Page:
The normal distribution can be found practically everywhere, from the distribution of human heights to IQ scores. Understanding the application of the normal distribution can simplify the calculation of binomial probabilities, such as the probability of flipping heads 37 or more times out of 60. By using the Central Limit Theorem, you can evaluate the probabilities associated with many different random variables.

## Chapter Outline

- 9.1. Understanding Normal Distribution
- 9.2. The Empirical Rule
- 9.3. Z-Scores
- 9.4. Z Scores II
- 9.5. Z-scores III
- 9.6. The Mean of Means
- 9.7. Central Limit Theorem
- 9.8. Approximating the Binomial Distribution

### Chapter Summary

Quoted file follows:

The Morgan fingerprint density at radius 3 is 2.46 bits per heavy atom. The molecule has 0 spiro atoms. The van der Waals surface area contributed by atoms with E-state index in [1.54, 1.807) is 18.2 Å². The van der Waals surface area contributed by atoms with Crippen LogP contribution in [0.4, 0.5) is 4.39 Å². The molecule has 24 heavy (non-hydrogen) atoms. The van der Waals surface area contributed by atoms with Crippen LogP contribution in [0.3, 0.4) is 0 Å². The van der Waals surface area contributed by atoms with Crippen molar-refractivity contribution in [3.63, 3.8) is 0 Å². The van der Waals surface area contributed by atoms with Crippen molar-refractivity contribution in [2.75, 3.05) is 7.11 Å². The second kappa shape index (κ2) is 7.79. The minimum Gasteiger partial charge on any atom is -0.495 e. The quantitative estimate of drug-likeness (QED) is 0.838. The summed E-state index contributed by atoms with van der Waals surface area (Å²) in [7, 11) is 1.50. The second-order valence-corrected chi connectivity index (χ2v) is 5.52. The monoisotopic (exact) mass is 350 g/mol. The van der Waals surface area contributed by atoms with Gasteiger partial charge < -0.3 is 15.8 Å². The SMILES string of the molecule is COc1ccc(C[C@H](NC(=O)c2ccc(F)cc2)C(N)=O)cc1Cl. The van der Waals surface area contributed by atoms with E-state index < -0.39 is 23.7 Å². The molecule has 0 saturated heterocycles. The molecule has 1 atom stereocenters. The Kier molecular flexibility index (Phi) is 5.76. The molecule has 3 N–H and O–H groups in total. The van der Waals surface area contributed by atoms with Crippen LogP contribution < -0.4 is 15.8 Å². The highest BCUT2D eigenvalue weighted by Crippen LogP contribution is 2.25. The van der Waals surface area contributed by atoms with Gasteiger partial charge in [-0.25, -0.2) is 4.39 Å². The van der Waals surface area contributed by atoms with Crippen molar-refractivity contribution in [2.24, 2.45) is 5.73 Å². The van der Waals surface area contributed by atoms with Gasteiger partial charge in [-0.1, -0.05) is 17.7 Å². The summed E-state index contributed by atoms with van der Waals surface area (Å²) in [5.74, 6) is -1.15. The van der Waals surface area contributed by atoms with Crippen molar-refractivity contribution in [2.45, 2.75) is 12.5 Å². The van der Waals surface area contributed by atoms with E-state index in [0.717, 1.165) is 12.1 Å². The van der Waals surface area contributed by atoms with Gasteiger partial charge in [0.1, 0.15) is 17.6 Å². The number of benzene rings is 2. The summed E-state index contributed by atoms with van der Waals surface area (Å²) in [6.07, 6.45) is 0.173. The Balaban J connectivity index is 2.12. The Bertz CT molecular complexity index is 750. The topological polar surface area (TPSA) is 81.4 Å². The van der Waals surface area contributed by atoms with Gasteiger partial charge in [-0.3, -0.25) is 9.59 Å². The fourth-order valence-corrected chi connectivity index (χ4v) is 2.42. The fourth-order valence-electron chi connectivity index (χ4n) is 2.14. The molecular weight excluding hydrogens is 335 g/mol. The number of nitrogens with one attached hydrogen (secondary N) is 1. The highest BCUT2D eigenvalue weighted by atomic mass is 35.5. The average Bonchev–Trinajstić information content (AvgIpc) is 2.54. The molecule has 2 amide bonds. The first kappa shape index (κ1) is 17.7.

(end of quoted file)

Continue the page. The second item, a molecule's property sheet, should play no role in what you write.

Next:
Students practiced the application of the normal distribution, and were introduced to the Empirical rule and the concept and calculation of *z*-scores. *Z*-score probabilities were introduced, and students practiced associating *z*-scores with probabilities via reference tables and technology. The concept of the sampling distribution of the sample mean was introduced, along with the Central Limit Theorem. Finally, students practiced using the normal distribution to approximate the output of binomial random variables.